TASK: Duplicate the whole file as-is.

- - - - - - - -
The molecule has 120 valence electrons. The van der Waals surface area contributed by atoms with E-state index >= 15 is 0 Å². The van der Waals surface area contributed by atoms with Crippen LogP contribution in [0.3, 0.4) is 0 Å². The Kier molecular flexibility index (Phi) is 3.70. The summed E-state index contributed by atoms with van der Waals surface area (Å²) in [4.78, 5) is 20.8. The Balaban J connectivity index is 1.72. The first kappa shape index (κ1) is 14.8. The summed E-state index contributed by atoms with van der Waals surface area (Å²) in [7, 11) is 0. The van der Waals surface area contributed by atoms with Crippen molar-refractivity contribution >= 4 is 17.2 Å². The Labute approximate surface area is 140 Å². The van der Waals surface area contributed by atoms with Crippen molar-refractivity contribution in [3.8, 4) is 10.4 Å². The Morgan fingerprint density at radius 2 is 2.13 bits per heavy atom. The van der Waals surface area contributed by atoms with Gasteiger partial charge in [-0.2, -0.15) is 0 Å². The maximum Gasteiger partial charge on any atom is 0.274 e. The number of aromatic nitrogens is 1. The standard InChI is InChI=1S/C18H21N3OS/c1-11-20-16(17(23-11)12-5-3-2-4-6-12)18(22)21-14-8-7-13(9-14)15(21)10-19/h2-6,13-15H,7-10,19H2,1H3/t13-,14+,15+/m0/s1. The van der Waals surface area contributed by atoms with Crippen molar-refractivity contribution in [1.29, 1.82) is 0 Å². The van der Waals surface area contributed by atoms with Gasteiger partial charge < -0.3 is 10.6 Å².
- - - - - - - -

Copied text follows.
The molecule has 120 valence electrons. The van der Waals surface area contributed by atoms with E-state index >= 15 is 0 Å². The van der Waals surface area contributed by atoms with Crippen LogP contribution in [0.3, 0.4) is 0 Å². The Kier molecular flexibility index (Phi) is 3.70. The summed E-state index contributed by atoms with van der Waals surface area (Å²) in [4.78, 5) is 20.8. The Balaban J connectivity index is 1.72. The first kappa shape index (κ1) is 14.8. The summed E-state index contributed by atoms with van der Waals surface area (Å²) in [7, 11) is 0. The van der Waals surface area contributed by atoms with Crippen molar-refractivity contribution >= 4 is 17.2 Å². The Labute approximate surface area is 140 Å². The van der Waals surface area contributed by atoms with Crippen molar-refractivity contribution in [3.8, 4) is 10.4 Å². The Morgan fingerprint density at radius 2 is 2.13 bits per heavy atom. The van der Waals surface area contributed by atoms with Gasteiger partial charge in [-0.2, -0.15) is 0 Å². The maximum Gasteiger partial charge on any atom is 0.274 e. The number of aromatic nitrogens is 1. The standard InChI is InChI=1S/C18H21N3OS/c1-11-20-16(17(23-11)12-5-3-2-4-6-12)18(22)21-14-8-7-13(9-14)15(21)10-19/h2-6,13-15H,7-10,19H2,1H3/t13-,14+,15+/m0/s1. The van der Waals surface area contributed by atoms with Crippen molar-refractivity contribution in [1.29, 1.82) is 0 Å². The van der Waals surface area contributed by atoms with Gasteiger partial charge < -0.3 is 10.6 Å².